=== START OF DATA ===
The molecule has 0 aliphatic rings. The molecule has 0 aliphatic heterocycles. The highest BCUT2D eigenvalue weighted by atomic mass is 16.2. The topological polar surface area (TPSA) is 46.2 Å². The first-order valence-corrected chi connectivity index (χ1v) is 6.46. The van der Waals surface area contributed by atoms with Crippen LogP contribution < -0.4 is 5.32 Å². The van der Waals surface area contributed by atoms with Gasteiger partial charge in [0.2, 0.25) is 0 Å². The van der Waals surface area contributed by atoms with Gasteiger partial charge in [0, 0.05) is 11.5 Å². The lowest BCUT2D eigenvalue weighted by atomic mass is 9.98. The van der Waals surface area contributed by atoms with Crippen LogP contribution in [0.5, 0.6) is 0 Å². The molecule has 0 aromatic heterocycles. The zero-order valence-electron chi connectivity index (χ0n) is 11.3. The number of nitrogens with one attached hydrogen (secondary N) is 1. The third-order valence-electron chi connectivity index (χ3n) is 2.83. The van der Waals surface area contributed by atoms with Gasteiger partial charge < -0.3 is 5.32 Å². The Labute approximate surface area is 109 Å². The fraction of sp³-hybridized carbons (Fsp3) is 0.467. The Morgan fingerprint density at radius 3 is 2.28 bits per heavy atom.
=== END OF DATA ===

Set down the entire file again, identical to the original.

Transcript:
The molecule has 0 aliphatic rings. The molecule has 0 aliphatic heterocycles. The highest BCUT2D eigenvalue weighted by atomic mass is 16.2. The topological polar surface area (TPSA) is 46.2 Å². The first-order valence-corrected chi connectivity index (χ1v) is 6.46. The van der Waals surface area contributed by atoms with Crippen LogP contribution < -0.4 is 5.32 Å². The van der Waals surface area contributed by atoms with Gasteiger partial charge in [0.2, 0.25) is 0 Å². The van der Waals surface area contributed by atoms with Gasteiger partial charge in [0, 0.05) is 11.5 Å². The lowest BCUT2D eigenvalue weighted by atomic mass is 9.98. The van der Waals surface area contributed by atoms with Crippen LogP contribution in [0.5, 0.6) is 0 Å². The molecule has 0 aromatic heterocycles. The zero-order valence-electron chi connectivity index (χ0n) is 11.3. The number of nitrogens with one attached hydrogen (secondary N) is 1. The third-order valence-electron chi connectivity index (χ3n) is 2.83. The van der Waals surface area contributed by atoms with Gasteiger partial charge < -0.3 is 5.32 Å². The Labute approximate surface area is 109 Å². The fraction of sp³-hybridized carbons (Fsp3) is 0.467. The Morgan fingerprint density at radius 3 is 2.28 bits per heavy atom.